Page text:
By Marissa Gold, Glamour
photo: Steve Eichner
You don't have to be a wine connoisseur to know that champagne is delicious. But it would be nice to know a few facts in order to buy the right type, store it smartly, and get the most out of each bottle (and you might be surprised to know how you really should be doing all of the above.)
Belinda Chang, Moët Hennessy's champagne brand education manager, shares a few surprising facts that might change the way enjoy bubbly beverages:
1. The Serving Glass Matters. "If you are drinking champagne (and in some cases, other high-quality sparkling wine) in a flute, you might be missing out!" Belinda warns. "The complex aromas, texture, flavors and finish of a long-cellared wine are best enjoyed in a proper wineglass. You are, in essence, drinking a fine chardonnay -- give the wine some space and increase your drinking pleasure."
2. Champagne Pairs Well With Everything. Wondering which wine will pair well with every course, appetizer through dessert? "Champagne and other sparkling wines work with the entire tasting menu," says Belinda. Her pick? "A richer pinot-noir-based style like Yellow Label from Veuve Clicquot can act just like a glass of pinot with your grilled salmon, roast chicken, smothered pork chops, or lacquered duck."
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3. Champagnes Don't Need to Be Aged Like Wine. Saving that bottle of nice champagne you received as a gift for a "special" occasion? No need: "Most sparkling wines are designed to be consumed on release -- from the wine store to your fridge and then into your glass. Though champagnes can certainly change, evolve, and improve with time, the champagne houses have already done the work for you: By law, a non-vintage (blend of grapes and wines from several different harvest years) has to be aged for a minimum of 15 months (for a vintage champagne, three years).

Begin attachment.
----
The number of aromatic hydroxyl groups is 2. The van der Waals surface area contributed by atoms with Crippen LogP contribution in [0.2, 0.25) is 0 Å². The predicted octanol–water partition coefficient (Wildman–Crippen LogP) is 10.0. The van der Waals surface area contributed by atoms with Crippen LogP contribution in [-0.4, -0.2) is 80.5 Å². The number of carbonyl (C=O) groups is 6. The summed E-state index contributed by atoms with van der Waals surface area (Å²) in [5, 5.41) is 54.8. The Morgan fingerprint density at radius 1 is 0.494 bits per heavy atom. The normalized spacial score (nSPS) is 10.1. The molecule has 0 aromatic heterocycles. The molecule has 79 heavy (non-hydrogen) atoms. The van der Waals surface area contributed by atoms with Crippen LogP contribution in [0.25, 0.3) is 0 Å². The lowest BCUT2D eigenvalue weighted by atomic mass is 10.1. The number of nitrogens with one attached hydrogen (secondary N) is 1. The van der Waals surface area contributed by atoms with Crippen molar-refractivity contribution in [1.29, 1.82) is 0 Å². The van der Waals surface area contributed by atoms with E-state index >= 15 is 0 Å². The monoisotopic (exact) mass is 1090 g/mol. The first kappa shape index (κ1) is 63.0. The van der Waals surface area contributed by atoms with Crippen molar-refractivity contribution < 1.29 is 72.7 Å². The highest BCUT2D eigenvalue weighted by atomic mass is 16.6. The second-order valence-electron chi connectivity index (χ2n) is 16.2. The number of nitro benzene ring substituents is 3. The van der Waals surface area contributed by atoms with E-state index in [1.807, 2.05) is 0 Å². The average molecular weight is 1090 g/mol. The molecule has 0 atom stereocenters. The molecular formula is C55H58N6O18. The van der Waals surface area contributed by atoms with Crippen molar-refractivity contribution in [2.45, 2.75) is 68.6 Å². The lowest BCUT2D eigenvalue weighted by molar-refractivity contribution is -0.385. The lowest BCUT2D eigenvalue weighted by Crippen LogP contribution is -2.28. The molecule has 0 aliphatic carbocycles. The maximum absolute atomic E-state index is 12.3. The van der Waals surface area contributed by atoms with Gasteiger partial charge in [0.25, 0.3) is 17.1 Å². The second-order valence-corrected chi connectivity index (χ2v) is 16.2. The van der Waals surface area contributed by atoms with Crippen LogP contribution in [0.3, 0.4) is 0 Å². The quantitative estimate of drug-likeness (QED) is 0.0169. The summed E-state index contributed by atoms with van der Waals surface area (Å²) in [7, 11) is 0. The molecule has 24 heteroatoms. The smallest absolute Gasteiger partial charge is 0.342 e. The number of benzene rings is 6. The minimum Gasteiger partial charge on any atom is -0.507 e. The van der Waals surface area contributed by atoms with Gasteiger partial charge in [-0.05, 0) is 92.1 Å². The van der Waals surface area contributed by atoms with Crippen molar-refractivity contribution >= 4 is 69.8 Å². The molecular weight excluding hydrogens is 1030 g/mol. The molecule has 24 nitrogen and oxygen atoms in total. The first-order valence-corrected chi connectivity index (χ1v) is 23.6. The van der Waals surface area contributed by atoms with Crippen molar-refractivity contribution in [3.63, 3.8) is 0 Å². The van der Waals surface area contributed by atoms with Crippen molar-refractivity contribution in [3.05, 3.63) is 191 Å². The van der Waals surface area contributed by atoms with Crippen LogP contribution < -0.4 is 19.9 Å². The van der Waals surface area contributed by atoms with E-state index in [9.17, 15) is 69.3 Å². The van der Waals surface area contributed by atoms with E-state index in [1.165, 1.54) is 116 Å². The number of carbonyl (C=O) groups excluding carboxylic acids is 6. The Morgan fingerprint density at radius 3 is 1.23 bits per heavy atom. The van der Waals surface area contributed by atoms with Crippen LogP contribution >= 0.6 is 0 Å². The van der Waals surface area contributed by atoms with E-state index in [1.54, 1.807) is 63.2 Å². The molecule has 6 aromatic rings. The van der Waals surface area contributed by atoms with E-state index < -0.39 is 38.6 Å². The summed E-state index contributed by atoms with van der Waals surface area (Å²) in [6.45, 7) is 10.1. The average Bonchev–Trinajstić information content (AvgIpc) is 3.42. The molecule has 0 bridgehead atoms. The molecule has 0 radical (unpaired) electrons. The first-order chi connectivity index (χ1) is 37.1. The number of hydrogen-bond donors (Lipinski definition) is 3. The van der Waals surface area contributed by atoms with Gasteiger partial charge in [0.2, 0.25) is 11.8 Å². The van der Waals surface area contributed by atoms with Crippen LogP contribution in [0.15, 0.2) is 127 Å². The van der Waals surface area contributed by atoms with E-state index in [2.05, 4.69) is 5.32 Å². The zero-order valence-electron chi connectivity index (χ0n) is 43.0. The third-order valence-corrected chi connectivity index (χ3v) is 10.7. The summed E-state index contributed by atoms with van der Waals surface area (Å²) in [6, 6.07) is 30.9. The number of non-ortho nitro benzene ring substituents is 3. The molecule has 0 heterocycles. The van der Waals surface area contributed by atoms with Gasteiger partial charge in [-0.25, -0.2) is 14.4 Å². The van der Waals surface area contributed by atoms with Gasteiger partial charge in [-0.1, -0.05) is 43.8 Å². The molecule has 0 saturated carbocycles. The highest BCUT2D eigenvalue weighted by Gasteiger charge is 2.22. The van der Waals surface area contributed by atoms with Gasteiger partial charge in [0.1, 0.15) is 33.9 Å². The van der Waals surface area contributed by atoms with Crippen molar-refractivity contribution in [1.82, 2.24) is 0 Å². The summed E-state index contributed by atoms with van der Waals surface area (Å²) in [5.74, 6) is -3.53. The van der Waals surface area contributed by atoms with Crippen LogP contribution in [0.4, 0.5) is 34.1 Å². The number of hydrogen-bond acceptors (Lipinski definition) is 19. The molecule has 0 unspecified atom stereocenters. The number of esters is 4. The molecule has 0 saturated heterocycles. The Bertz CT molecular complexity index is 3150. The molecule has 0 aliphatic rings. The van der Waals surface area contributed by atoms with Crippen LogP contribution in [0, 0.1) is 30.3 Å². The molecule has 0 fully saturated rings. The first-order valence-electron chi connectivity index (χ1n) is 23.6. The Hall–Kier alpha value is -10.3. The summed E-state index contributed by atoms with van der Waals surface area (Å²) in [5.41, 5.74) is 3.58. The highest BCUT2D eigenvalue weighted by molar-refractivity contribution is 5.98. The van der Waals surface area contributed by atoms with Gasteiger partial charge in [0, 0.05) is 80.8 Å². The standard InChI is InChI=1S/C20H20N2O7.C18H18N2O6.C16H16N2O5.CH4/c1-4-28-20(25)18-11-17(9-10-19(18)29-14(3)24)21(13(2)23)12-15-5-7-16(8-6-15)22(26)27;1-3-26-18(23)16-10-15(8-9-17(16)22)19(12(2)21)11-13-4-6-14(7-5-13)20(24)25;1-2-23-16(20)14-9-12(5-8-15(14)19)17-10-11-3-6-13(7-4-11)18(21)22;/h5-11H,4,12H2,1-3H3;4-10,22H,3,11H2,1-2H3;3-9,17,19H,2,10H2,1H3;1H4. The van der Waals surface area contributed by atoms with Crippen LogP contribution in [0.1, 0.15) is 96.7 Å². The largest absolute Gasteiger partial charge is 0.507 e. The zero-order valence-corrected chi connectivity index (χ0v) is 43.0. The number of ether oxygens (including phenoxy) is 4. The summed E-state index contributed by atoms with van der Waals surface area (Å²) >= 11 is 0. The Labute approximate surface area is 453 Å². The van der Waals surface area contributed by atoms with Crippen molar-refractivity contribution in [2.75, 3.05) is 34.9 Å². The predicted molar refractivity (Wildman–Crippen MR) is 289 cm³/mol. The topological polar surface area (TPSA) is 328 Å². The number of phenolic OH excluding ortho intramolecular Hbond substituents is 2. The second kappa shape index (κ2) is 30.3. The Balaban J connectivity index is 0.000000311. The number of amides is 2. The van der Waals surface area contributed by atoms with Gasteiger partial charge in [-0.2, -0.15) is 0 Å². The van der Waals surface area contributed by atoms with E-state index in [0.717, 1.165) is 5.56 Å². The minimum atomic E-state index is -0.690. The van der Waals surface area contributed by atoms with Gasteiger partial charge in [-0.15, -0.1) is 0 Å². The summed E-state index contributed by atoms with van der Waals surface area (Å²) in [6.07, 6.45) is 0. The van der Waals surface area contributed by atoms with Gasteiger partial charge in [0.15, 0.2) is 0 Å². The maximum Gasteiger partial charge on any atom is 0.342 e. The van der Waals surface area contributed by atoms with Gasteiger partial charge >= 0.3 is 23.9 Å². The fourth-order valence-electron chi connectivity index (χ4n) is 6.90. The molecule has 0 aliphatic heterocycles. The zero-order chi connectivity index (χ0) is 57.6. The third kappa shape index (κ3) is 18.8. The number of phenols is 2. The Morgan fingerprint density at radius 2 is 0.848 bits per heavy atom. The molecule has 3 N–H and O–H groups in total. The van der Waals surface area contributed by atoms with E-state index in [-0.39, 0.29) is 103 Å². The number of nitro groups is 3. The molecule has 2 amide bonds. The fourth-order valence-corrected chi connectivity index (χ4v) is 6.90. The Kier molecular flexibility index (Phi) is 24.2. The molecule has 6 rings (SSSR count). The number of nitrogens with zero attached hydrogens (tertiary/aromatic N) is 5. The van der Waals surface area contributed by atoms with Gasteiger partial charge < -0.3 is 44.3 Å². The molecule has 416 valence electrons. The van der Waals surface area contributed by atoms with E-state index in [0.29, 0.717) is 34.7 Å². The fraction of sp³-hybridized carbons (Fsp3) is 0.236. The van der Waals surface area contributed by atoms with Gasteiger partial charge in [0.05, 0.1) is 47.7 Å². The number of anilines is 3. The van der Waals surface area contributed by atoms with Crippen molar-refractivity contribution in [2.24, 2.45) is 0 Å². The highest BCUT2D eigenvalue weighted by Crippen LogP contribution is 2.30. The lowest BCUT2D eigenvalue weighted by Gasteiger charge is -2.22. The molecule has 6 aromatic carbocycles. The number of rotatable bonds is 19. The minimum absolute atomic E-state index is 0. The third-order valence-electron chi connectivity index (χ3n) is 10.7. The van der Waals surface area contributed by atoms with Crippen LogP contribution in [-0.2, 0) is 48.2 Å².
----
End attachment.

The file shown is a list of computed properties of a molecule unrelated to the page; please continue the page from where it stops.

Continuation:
4. If You Must Store Champagne, Do It Like This. "Keep the bottles horizontally to keep the corks moist -- dry corks lead to shrinkage and other bad things. Store in a cool (55 degrees is ideal, and cooler is fine), dark (wine and champagnes are subject to "light poisoning"), humid place. Your refrigerator is not ideal for long-term storage as some of the older models can vibrate which can affect what is inside the bottle." Where does Belinda store hers? The closet!
5. What to Do If You Can't Finish a Bottle. "If you are a single girl like myself, stock half bottles -- so many champagne and sparkling wine producers make them! I like to keep a six-pack of 375-milliliter champagne in my fridge. If you're opening a full-size bottle, invest in a metal stopper (many cost just a few dollars). Popping one of these will save the contents for a few days. Worst-case scenario: Use the remaining champagne for a delicious white wine sauce."
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